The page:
On to the pregnancy storyline. This was brutal. I know things work differently in Ireland but I have to say, I had no idea how bad it is. It’s insane to me that a woman can’t choose what happens to her body, especially in terrible circumstances (Lauren’s incest-rape thing being a prime example). This is such an important story to tell, especially with how things are in Ireland at the moment. This fictional account is heartbreaking, but it’s even more heartbreaking to think women are going through this in Ireland right now.

So, slightly conflicted on this one. Despite my problems with it, I did speed through it and it does deal with some important issues. I’m all for flawed characters, I’m all for unlikeable characters, but I think Lauren just wasn’t for me.


Book Review: The Upside of Unrequited (Becky Albertalli)

* I have been given a copy of this book in exchange for an honest review *

Publisher: Penguin

Pages: 300

Release Date: April 11th 2017

Summary (from Goodreads):

Seventeen-year-old Molly Peskin-Suso knows all about unrequited love-she’s lived through it twenty-six times. She crushes hard and crushes often, but always in secret. Because no matter how many times her twin sister, Cassie, tells her to woman up, Molly can’t stomach the idea of rejection. So she’s careful. Fat girls always have to be careful.

Then a cute new girl enters Cassie’s orbit, and for the first time ever, Molly’s cynical twin is a lovesick mess. Meanwhile, Molly’s totally not dying of loneliness-except for the part where she is.
Luckily, Cassie’s new girlfriend comes with a cute hipster-boy sidekick. Will is funny, flirtatious, and just might be perfect crush material. Maybe more than crush material. And if Molly can win him over, she’ll get her first kiss and she’ll get her twin back.

There’s only one problem: Molly’s coworker, Reid. He’s an awkward Tolkien superfan, and there’s absolutely no way Molly could fall for him. Right?


This was a really cute, fun book about romance, crushes and family. There’s a great diverse range of characters and three of the most lovely little love stories.

Love story one, and the main one of the book, is Molly. She’s had 26 crushes in her life – 25 of which have not been Lin Manuel Miranda – but she’s never acted on any of them. Enter cute, hipster Will who’s fun and friendly and also the best friend of her sister’s girlfriend. If she can date him then she can keep her sister close and have her first kiss too. But then there’s Reid, her nerdy co-worker who she’s super relaxed around and might just be even better crush material, as long as he doesn’t fall for her best friend Olivia…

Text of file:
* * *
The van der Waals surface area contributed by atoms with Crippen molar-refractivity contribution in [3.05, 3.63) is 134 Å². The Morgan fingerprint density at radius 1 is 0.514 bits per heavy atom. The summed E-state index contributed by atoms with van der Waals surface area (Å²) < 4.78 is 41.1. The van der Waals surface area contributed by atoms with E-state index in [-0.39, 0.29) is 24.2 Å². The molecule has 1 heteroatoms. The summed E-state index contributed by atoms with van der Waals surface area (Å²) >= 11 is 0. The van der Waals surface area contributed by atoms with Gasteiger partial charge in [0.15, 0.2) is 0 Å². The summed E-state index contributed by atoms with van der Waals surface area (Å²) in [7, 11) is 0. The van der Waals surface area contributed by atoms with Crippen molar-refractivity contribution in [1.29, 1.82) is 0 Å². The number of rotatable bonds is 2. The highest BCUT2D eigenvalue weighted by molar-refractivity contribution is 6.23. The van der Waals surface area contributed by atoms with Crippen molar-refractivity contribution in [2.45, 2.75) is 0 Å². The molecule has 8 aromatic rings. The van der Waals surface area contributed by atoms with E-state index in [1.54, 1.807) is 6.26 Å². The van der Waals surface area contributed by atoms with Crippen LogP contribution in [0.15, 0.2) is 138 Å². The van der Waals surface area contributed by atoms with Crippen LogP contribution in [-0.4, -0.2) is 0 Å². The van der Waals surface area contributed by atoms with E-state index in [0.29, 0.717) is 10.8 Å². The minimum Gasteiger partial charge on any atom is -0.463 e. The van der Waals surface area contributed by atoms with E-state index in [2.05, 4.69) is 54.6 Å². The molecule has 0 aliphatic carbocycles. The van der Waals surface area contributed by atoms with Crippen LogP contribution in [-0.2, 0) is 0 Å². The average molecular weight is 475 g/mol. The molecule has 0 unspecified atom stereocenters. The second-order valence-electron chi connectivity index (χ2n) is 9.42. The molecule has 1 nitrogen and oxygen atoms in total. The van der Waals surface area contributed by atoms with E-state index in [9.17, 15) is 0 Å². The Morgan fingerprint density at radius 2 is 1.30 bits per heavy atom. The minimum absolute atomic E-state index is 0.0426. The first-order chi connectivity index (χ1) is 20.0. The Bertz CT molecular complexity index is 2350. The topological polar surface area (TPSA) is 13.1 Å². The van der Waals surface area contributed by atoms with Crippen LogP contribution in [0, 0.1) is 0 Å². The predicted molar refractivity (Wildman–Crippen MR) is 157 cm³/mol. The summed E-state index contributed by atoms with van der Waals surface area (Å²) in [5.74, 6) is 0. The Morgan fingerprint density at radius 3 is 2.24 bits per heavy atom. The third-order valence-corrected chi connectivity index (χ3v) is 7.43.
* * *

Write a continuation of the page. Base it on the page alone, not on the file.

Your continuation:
Reid was the obvious contender for a real crush in my eyes, despite Will being very cute. I thought he’d end up being a stereotypical good looking ass but he was actually very sweet. To me though, he just wasn’t the right one for Molly, while Reid was someone she could talk to and hang out with, which is more important to a relationship than butterflies in the stomach. I liked Molly’s theory about why she had never acted on her crushes and how she just needed to be rejected to get it over with. When you’re young you sometimes think that being rejected by a crush is the worst thing that could happen, and while it might not be great and could be awkward for a while, you’ll very soon get over it. Trust me.

Love story two is Molly’s twin Cassie and Mina, a girl they meet in a club and who becomes Cassie’s first serious girlfriend. These two are adorable together and I loved the way their story was written. The;r relationship puts a strain on Cassie and Molly’s relationship, which Cassie does her best to balance but things inevitably get complicated along the way.

The third is between their two moms, Nadine and Patty. Patty had the twins via a sperm donor, and many years later Nadine had their little brother Xavier by the same donor, which I thought was really sweet. During the book, gay marriage is legalised and Nadine and Patty can finally get married. I think what I loved most about this was just seeing an LGBTQ+ family living a normal and happy life. It just made me smile.

There’s ups and downs in the book as Molly and Cassie fall out, Mina meets their slightly racist Grandma and Reid looks like he might get his head turned by newly single Olivia. I got frustrated with Molly because I just wanted her to talk to Cassie and Reid rather than making assumptions about what was going on with them. Communicate, people, it’s important!

This was a book that just made me smile with all its lovely characters and relationships. It’s great to see a diverse range of characters in a book, and I love an LGBTQ+ book that isn’t a coming out story too. If you’re looking for a diverse contemporary romance read then this one’s for you.